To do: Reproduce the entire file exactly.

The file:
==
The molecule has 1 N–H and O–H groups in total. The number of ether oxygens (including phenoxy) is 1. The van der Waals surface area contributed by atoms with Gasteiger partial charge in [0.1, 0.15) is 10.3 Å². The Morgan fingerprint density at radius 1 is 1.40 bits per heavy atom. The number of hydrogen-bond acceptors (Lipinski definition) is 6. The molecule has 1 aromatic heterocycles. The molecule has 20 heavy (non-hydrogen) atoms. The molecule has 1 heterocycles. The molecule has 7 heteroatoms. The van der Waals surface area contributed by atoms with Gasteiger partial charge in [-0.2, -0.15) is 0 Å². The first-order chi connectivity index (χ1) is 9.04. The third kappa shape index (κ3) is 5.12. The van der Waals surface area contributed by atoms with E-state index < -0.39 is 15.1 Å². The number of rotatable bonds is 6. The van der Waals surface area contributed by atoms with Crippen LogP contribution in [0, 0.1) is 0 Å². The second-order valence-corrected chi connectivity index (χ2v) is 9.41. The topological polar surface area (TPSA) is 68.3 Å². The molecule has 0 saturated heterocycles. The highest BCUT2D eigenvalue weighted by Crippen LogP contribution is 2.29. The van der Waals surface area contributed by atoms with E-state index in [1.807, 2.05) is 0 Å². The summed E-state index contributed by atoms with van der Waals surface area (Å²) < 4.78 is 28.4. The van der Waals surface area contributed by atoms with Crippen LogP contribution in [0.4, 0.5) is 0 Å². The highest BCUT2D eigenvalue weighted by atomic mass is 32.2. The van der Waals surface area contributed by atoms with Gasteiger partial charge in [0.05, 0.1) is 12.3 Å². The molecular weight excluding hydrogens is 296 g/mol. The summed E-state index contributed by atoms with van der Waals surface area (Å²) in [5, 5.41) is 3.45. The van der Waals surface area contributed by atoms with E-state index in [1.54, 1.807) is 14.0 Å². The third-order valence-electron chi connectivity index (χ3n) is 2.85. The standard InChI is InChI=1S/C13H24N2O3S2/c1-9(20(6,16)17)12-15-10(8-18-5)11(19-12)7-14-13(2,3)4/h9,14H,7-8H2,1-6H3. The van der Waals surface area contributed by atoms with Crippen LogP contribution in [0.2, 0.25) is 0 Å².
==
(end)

The molecule has 1 N–H and O–H groups in total. The number of ether oxygens (including phenoxy) is 1. The van der Waals surface area contributed by atoms with Gasteiger partial charge in [0.1, 0.15) is 10.3 Å². The Morgan fingerprint density at radius 1 is 1.40 bits per heavy atom. The number of hydrogen-bond acceptors (Lipinski definition) is 6. The molecule has 1 aromatic heterocycles. The molecule has 20 heavy (non-hydrogen) atoms. The molecule has 1 heterocycles. The molecule has 7 heteroatoms. The van der Waals surface area contributed by atoms with Gasteiger partial charge in [-0.2, -0.15) is 0 Å². The first-order chi connectivity index (χ1) is 9.04. The third kappa shape index (κ3) is 5.12. The van der Waals surface area contributed by atoms with E-state index < -0.39 is 15.1 Å². The number of rotatable bonds is 6. The van der Waals surface area contributed by atoms with Crippen LogP contribution in [0, 0.1) is 0 Å². The second-order valence-corrected chi connectivity index (χ2v) is 9.41. The topological polar surface area (TPSA) is 68.3 Å². The molecule has 0 saturated heterocycles. The highest BCUT2D eigenvalue weighted by Crippen LogP contribution is 2.29. The van der Waals surface area contributed by atoms with E-state index in [1.807, 2.05) is 0 Å². The summed E-state index contributed by atoms with van der Waals surface area (Å²) < 4.78 is 28.4. The van der Waals surface area contributed by atoms with Crippen LogP contribution in [0.4, 0.5) is 0 Å². The highest BCUT2D eigenvalue weighted by atomic mass is 32.2. The van der Waals surface area contributed by atoms with Gasteiger partial charge in [0.05, 0.1) is 12.3 Å². The molecular weight excluding hydrogens is 296 g/mol. The summed E-state index contributed by atoms with van der Waals surface area (Å²) in [5, 5.41) is 3.45. The van der Waals surface area contributed by atoms with E-state index in [1.54, 1.807) is 14.0 Å². The third-order valence-electron chi connectivity index (χ3n) is 2.85. The standard InChI is InChI=1S/C13H24N2O3S2/c1-9(20(6,16)17)12-15-10(8-18-5)11(19-12)7-14-13(2,3)4/h9,14H,7-8H2,1-6H3. The van der Waals surface area contributed by atoms with Crippen LogP contribution in [0.2, 0.25) is 0 Å².